More Emergency Power Outage Plan Preparedness Ideas
- Consider purchasing a generator. Although generators can be costly, they are able to power essential appliances such as fridges, freezers, sump pumps, and furnaces. They will also allow you to flush your toilet, use your microwave, and turn on a few lights. The larger the generator, the more it will power. But, even smaller ones can be helpful. Make sure to have it professionally hooked up so it operates correctly when you need it. And, remember to have enough fuel on hand to keep your generator running for at least 3-7 days.
Home Generators for Power Outages
- Purchase a solar powered device charger. These handy tools will allow you to charge your phone, even when there is no hydro. Plus, most models are also compatible with other USB enabled devices including tablets, music players, and portable DVD players. Some are even equipped with flashlights. What more could you ask for? When the power is out, you will still have a means of communication, entertainment, and lighting. If only they could cook……Look for models that will generate power even in low lighting, in case sunlight is limited.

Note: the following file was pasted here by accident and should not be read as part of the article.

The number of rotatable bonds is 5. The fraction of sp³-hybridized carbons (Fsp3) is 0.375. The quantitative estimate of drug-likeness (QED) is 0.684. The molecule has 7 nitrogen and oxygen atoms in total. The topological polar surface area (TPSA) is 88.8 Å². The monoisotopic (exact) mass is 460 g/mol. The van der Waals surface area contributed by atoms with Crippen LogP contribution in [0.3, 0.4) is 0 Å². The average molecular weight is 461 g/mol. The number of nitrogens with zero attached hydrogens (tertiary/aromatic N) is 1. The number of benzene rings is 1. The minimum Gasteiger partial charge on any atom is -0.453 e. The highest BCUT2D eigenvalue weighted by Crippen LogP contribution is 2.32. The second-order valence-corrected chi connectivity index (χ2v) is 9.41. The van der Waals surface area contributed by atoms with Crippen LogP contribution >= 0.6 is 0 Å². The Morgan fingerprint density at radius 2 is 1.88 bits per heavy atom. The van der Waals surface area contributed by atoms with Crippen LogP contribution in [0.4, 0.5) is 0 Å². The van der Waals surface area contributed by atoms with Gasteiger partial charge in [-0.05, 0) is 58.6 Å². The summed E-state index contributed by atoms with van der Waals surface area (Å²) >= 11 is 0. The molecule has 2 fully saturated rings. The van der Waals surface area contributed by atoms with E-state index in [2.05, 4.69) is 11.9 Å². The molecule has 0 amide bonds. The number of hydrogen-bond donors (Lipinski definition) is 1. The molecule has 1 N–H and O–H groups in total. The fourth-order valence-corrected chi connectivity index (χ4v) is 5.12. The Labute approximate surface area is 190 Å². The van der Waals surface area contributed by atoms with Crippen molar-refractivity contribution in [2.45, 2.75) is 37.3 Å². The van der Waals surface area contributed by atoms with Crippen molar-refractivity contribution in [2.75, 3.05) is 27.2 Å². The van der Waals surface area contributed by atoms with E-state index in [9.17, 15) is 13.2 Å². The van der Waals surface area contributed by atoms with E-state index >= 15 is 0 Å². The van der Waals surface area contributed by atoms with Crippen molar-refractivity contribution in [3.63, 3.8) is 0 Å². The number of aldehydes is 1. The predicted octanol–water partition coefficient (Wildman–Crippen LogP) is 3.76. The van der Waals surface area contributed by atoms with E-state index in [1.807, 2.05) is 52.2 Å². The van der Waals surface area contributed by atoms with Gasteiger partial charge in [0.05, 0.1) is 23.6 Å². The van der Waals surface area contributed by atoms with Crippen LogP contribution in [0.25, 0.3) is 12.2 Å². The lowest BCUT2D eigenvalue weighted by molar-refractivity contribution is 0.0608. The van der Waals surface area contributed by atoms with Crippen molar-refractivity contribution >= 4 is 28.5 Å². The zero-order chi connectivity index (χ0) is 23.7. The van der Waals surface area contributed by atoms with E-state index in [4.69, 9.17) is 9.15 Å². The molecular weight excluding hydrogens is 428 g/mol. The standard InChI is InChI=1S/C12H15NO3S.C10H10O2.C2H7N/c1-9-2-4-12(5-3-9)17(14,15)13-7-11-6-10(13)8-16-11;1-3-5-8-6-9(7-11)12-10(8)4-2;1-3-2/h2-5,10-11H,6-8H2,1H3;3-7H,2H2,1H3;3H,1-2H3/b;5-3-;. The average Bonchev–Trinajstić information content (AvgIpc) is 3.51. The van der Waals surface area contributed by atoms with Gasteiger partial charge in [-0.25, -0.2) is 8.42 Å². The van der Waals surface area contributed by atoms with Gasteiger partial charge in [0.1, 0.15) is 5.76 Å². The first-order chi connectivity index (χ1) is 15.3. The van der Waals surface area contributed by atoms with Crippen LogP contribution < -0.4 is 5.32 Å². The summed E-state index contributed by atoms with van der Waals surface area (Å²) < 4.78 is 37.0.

- Invest in non-power tools. An emergency situation or natural disaster can cause a lot of damage. To protect your family and home, it may be necessary to make simple repairs. So, in the case of a power outage, manual tools can be helpful. Put together a kit of basics such as pliers, screwdrivers, hammer, and wrenches. Also include nails, screws, duct tape, and other repair supplies.
- Include power outage supplies in your emergency preparedness kit. You should be prepared to handle a power outage for at least 3-7 days. Be sure to have plenty of extra batteries, fuel, and charging cables (including car adapters). You may even want to store an extra can of gas for your car so you can use your vehicle as a source of power for charging devices.
In today’s modern world, living without power can be inconvenient. But, by planning ahead, you can survive even a lengthy outage with ease.